Debunking the latest global warming hysterics
posted at 4:41 pm on July 18, 2012 by Dustin Siggins
In last couple of months, two studies have been released showing climate change is expected to have a devastating impact on the East Coast and West Coast of the United States. As reported by Just Facts President Jim Agresti:
One study…was published in the journal Nature Climate Change and shows a “recent acceleration” of sea-level rise on the East Coast from North Carolina to Massachusetts. According to the Associated Press, “By 2100, scientists and computer models estimate that sea levels globally could rise as much as 3.3 feet,” and this study predicts that the East Coast could see “8 to 11 inches more” than this, hence “putting one of the world’s most costly coasts in danger of flooding….”
In reading Agresti’s take on the studies, as well as the reporting done on them, however, it is clear that the studies aren’t as devastating as the left would have us believe. For example, Agresti notes that Reuters went quite far in its reporting:
Reuters took the hyperbole a leap further by claiming that the East Coast study shows “sea levels from Cape Hatteras to Cape Cod are rising at a faster pace than anywhere on Earth.” This assertion appears to be completely fabricated. The study compares global average sea-level accelerations to those on the coastlines of the continental U.S. and southernmost portion of Canada. It says nothing about any other specific locations, and an email to one of the study’s authors confirms that the study “does not make comparisons ‘to anywhere on earth’.”
Agresti also finds some pretty significant potential for conflicts of interest – conflicts that could have a substantial impact on the economy of the United States:
Finally, a lesson in double standards. The East Coast study concludes with a statement that the “authors declare no competing financial interests.” The journal that published this study defines such interests as “those of a financial nature that” could potentially influence “the objectivity, integrity or perceived value of a publication.” Yet, the authors of East Coast study are employed by the U.S. Geological Survey, which is a federal agency funded by tax dollars. This could certainly be described as a competing financial interest given that federal government stands to reap trillions of dollars through global warming legislation.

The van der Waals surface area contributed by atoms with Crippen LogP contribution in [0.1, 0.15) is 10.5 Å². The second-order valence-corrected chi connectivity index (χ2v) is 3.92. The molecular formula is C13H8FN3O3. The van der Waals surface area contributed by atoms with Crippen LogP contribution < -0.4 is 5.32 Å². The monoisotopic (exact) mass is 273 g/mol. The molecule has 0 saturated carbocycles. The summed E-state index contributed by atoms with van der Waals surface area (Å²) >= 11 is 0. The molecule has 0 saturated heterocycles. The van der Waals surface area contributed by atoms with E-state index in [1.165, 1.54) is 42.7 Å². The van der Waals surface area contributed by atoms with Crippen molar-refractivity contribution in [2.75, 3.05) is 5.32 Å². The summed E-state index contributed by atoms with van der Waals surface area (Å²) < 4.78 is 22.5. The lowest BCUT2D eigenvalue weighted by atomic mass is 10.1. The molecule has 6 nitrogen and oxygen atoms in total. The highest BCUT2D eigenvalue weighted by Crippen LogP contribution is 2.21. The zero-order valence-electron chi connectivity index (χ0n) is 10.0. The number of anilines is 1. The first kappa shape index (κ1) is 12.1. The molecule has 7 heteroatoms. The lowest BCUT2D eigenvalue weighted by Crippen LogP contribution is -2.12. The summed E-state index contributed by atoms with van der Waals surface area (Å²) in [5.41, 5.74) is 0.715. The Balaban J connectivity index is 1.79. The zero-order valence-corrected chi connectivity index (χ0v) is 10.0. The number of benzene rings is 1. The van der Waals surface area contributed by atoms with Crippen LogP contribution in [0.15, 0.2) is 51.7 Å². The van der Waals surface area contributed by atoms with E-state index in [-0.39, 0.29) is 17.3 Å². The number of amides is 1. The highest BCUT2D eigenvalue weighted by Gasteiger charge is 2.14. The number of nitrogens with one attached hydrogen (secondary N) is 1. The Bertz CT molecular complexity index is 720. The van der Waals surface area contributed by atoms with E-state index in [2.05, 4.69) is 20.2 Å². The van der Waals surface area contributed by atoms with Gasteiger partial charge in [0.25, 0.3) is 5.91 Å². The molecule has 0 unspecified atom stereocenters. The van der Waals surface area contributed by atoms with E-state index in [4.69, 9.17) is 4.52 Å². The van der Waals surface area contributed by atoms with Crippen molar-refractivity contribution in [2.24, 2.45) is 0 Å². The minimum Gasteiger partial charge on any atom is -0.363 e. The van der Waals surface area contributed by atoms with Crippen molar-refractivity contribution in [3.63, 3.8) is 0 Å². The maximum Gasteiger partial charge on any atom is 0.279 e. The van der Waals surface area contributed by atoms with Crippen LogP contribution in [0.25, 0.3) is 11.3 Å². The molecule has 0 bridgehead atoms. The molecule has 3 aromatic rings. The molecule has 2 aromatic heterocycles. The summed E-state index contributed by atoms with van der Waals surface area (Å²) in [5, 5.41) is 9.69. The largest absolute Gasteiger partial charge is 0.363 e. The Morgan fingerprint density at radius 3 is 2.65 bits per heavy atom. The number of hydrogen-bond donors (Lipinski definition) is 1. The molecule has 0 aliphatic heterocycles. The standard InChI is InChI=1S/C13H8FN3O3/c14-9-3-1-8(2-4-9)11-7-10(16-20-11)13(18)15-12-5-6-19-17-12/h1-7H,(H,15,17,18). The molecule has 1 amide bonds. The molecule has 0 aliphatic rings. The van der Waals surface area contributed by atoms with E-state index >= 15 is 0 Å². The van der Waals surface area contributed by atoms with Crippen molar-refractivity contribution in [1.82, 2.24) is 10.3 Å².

Tellingly, Obama administration Treasury Department documents obtained under the Freedom of Information Act describe “emissions allowances under a cap and trade system” as “valuable assets” that are “analogous to revenue under an equivalent tax policy.” These documents specify that such legislation “could generate federal receipts” ranging from $100 to $300 billion every year.
Agresti does not go so far as to say the studies are completely invalid, however. He merely ascertains the truth in the studies. This includes closely examining the studies to show how even one of the study’s government-funded press releases is misleading:
The official press release for the East Coast study states that “rates of sea level rise are increasing three-to-four times faster along portions of the U.S. Atlantic Coast than globally.” This language is easily misconstrued, and this is exactly what has occurred in many news reports. In the context of this study, the word “faster” refers to sea-level acceleration, not to sea-level rise. Yet, Reuters, for example, reported that “sea levels in this corridor were rising between three and four times faster than the global average.” This is simply not true…In fact, global sea-level accelerations are so close to zero that they can be positive, zero, or negative depending upon the timeframe that scientists analyze.
Climate change may indeed be happening, but these studies and the corresponding reporting really don’t make the case for it or how much humans impact it. Instead, they show that Earth is constantly changing in dynamic and uncertain ways. As Agresti points out:
So, will global warming flood the coasts of the United States? Despite what many media outlets and some scientists would lead us to believe, no one really knows. What we do know, however, is that a number of previous claims that global warming will cause flooding, starvation, and extreme weather have thus far proven unfounded.
Indeed. And they want us to pay how many more billions in taxes for “unfounded” claims about global warming and its relation to flooding and extreme weather?